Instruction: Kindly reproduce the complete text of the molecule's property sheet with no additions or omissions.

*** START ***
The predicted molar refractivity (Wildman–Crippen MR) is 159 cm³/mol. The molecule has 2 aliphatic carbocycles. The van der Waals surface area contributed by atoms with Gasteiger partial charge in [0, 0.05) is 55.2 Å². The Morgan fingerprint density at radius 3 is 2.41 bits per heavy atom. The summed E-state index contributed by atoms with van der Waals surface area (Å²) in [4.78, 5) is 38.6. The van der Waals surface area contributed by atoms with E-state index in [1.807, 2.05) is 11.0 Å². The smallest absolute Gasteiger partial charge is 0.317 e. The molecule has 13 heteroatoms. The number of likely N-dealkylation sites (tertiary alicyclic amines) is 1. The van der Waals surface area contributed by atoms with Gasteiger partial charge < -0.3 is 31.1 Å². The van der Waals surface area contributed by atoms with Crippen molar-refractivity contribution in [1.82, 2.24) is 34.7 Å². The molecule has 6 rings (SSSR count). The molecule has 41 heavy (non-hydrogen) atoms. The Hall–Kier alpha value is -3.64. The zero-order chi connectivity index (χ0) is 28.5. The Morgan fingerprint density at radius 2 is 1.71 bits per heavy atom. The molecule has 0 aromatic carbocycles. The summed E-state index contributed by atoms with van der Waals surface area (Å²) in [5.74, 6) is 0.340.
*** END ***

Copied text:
The predicted molar refractivity (Wildman–Crippen MR) is 159 cm³/mol. The molecule has 2 aliphatic carbocycles. The van der Waals surface area contributed by atoms with Gasteiger partial charge in [0, 0.05) is 55.2 Å². The Morgan fingerprint density at radius 3 is 2.41 bits per heavy atom. The summed E-state index contributed by atoms with van der Waals surface area (Å²) in [4.78, 5) is 38.6. The van der Waals surface area contributed by atoms with E-state index in [1.807, 2.05) is 11.0 Å². The smallest absolute Gasteiger partial charge is 0.317 e. The molecule has 13 heteroatoms. The number of likely N-dealkylation sites (tertiary alicyclic amines) is 1. The van der Waals surface area contributed by atoms with Gasteiger partial charge < -0.3 is 31.1 Å². The van der Waals surface area contributed by atoms with Crippen molar-refractivity contribution in [1.82, 2.24) is 34.7 Å². The molecule has 6 rings (SSSR count). The molecule has 41 heavy (non-hydrogen) atoms. The Hall–Kier alpha value is -3.64. The zero-order chi connectivity index (χ0) is 28.5. The Morgan fingerprint density at radius 2 is 1.71 bits per heavy atom. The molecule has 0 aromatic carbocycles. The summed E-state index contributed by atoms with van der Waals surface area (Å²) in [5.74, 6) is 0.340.